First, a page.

Author(s): Holick MF
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Abstract All vertebrates, including humans, obtain most of their daily vitamin D requirement from casual exposure to sunlight. During exposure to sunlight, the solar ultraviolet B photons (290-315 nm) penetrate into the skin where they cause the photolysis of 7-dehydrocholesterol to precholecalciferol. Once formed, precholecalciferol undergoes a thermally induced rearrangement of its double bonds to form cholecalciferol. An increase in skin pigmentation, aging, and the topical application of a sunscreen diminishes the cutaneous production of cholecalciferol. Latitude, season, and time of day as well as ozone pollution in the atmosphere influence the number of solar ultraviolet B photons that reach the earth's surface, and thereby, alter the cutaneous production of cholecalciferol. In Boston, exposure to sunlight during the months of November through February will not produce any significant amounts of cholecalciferol in the skin. Because windowpane glass absorbs ultraviolet B radiation, exposure of sunlight through glass windows will not result in any production of cholecalciferol. It is now recognized that vitamin D insufficiency and vitamin D deficiency are common in elderly people, especially in those who are infirm and not exposed to sunlight or who live at latitudes that do not provide them with sunlight-mediated cholecalciferol during the winter months. Vitamin D insufficiency and deficiency exacerbate osteoporosis, cause osteomalacia, and increase the risk of skeletal fractures. Vitamin D insufficiency and deficiency can be prevented by encouraging responsible exposure to sunlight and/or consumption of a multivitamin tablet that contains 10 micrograms (400 IU) vitamin D.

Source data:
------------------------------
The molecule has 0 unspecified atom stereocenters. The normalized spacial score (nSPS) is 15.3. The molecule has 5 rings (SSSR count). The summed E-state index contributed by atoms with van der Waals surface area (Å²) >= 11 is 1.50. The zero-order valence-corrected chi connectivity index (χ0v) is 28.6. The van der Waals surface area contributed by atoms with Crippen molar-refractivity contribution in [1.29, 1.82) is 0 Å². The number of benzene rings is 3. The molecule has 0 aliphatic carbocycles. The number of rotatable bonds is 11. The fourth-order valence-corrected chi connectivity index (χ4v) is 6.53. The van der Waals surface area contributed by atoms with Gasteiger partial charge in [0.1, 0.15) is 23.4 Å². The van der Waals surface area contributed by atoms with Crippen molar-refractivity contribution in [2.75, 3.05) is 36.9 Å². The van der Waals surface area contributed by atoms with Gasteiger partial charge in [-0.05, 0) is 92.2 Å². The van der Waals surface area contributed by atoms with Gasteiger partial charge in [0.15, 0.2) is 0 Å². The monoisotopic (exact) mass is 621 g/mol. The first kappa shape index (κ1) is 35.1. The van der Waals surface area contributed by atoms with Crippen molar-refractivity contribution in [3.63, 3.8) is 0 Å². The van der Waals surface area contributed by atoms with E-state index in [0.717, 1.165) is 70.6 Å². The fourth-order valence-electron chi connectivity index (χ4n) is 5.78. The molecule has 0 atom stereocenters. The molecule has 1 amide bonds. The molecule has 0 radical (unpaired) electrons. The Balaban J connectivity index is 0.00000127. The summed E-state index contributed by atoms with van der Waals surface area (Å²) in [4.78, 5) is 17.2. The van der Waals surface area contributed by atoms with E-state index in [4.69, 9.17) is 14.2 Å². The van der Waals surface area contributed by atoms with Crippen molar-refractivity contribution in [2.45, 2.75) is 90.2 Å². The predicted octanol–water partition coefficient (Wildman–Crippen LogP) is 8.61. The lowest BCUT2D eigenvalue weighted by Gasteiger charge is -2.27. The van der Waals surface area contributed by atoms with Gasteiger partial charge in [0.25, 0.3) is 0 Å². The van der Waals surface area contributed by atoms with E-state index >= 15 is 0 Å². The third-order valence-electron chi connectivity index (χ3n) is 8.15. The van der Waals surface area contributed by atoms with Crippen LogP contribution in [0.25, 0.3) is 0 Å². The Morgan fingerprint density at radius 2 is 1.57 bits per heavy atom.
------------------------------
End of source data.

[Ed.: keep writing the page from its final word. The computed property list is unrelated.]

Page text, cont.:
This article was published in Am J Clin Nutr
and referenced in Journal of Community & Public Health Nursing